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United States v. Jones

United States District Court, D. Maryland

May 5, 2015

UNITED STATES OF AMERICA,
v.
SOPHIA JONES

MEMORANDUM OPINION AND ORDER

ROGER W. TITUS, District Judge.

This matter arises out of a multi-defendant Indictment charging eleven individuals in a significant drug trafficking conspiracy, involving the distribution of one kilogram or more of heroin and one hundred kilograms or more of marijuana. ECF No. 1. Defendant Sophia Jones was charged on the original Indictment on December 12, 2012, arrested on July 17, 2013, arraigned on the Superseding Indictment on December 11, 2013, and convicted by a jury on January 24, 2014. ECF Nos. 1, 175, 235, 245, 290. Jones now moves, thirteen months after the jury found her guilty of all indicted charges, to extend the time for filing a motion for new trial. ECF No. 453.

Attorney Timothy Mitchell was appointed to represent Jones and remained her attorney through the trial. ECF No. 271. An attorney inquiry hearing was held on January 2, 2014 before Chief Magistrate Judge William Connelly, and he denied Jones's request for a new attorney. Id. After a twelve-day trial, the jury found Jones guilty as charged in the Superseding Indictment. ECF No. 290. On June 11, 2014, another attorney inquiry hearing was held before Judge William Connelly, in response to a letter from Jones complaining about her relationship with Mitchell, which the Court received over four months after the jury returned a guilty verdict. ECF No. 352. At the conclusion of the hearing, Elita Amato was appointed to replace Mitchell as counsel for Jones. ECF No. 353.

Jones's original sentencing hearing was scheduled for July 7, 2014. ECF No. 293. Since that date, and at the request of Jones, the Court has rescheduled the sentencing hearing five times so that Jones might consult with new counsel, complete a thorough in-person review of the record, and consider any post-trial motions. ECF Nos. 359, 394, 420, 426, 457. The current sentencing hearing is scheduled for this June 18, 2015, nearly seventeen months after the jury found her guilty of all indicted charges and twelve months after the Court appointed new counsel. ECF No. 457. On February 25, 2015, Jones moved for an extension of time to file a motion for new trial. ECF No. 453. The Government responded in opposition on March 16, 2015, ECF No. 466, and Jones replied in support of her motion on March 26, 2015, ECF No. 467.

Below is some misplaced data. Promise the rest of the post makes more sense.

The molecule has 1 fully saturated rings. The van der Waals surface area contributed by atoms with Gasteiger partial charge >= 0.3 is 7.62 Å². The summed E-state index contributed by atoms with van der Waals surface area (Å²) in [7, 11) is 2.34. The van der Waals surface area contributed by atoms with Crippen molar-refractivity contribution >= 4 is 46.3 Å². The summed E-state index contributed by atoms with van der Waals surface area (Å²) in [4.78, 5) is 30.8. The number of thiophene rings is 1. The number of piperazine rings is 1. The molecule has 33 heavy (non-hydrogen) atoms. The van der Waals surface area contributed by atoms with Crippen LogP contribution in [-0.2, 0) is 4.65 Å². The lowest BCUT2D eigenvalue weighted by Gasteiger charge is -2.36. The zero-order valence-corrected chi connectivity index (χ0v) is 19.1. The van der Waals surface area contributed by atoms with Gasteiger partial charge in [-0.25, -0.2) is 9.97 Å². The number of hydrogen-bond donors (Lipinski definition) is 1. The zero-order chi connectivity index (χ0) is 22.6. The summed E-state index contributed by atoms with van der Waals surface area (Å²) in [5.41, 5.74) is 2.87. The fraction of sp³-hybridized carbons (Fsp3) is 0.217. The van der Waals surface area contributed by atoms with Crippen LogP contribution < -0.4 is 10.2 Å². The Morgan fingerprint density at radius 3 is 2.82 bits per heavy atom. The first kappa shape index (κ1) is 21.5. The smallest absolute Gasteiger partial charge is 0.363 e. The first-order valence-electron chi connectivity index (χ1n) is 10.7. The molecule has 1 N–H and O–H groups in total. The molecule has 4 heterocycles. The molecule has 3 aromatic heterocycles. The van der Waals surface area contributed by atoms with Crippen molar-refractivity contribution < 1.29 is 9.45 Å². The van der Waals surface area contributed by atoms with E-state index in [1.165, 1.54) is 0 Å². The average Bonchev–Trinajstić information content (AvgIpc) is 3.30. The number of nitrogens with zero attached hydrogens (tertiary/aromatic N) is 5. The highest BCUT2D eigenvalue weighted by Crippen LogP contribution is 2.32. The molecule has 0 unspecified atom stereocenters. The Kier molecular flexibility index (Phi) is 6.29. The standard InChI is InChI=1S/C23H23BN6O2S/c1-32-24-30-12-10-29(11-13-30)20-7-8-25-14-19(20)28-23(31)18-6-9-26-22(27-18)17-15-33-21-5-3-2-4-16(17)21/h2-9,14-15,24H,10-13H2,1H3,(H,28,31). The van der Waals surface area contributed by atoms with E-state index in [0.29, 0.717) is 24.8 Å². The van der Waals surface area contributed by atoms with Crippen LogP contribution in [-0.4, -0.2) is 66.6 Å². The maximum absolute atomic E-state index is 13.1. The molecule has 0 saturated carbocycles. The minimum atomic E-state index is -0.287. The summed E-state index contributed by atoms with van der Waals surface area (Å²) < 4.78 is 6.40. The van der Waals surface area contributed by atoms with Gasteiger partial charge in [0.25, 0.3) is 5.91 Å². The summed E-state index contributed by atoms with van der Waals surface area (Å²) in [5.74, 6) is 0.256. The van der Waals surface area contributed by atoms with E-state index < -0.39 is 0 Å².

Federal Rule of Criminal Procedure 33(b) states that a motion for a new trial based on newly discovered evidence must be filed within three years of the finding of guilt, and a motion for a new trial, based on any reason other than newly discovered evidence, must be filed within fourteen days[1] of the finding of guilt. Fed. R. Crim. P. 33(b)(1), (b)(2). "This deadline is rigid." Eberhart v. United States, 546 U.S. 12, 13 (2005). Furthermore, the Fourth Circuit has expressly confirmed that "information supporting an ineffective assistance claim is not evidence' within the meaning of Rule 33 and, therefore, that a motion for a new trial predicated on ineffective assistance of counsel must be brought, if at all, within [fourteen] days of judgment regardless of when the defendant becomes aware of the facts which suggested to her that her attorney's performance may have been constitutionally inadequate." United States v. Smith, 62 F.3d 641, 648 (4th Cir. 1995). Any motion for new trial outside of Rule 33 time constraints, must establish "excusable neglect" pursuant to Rule 45(b)(1)(B). See Fed. R. Crim. P. 45(b)(1)(B) (stating that the Court may extend the time on a party's motion made "after the time expires if the party failed to act because of excusable neglect").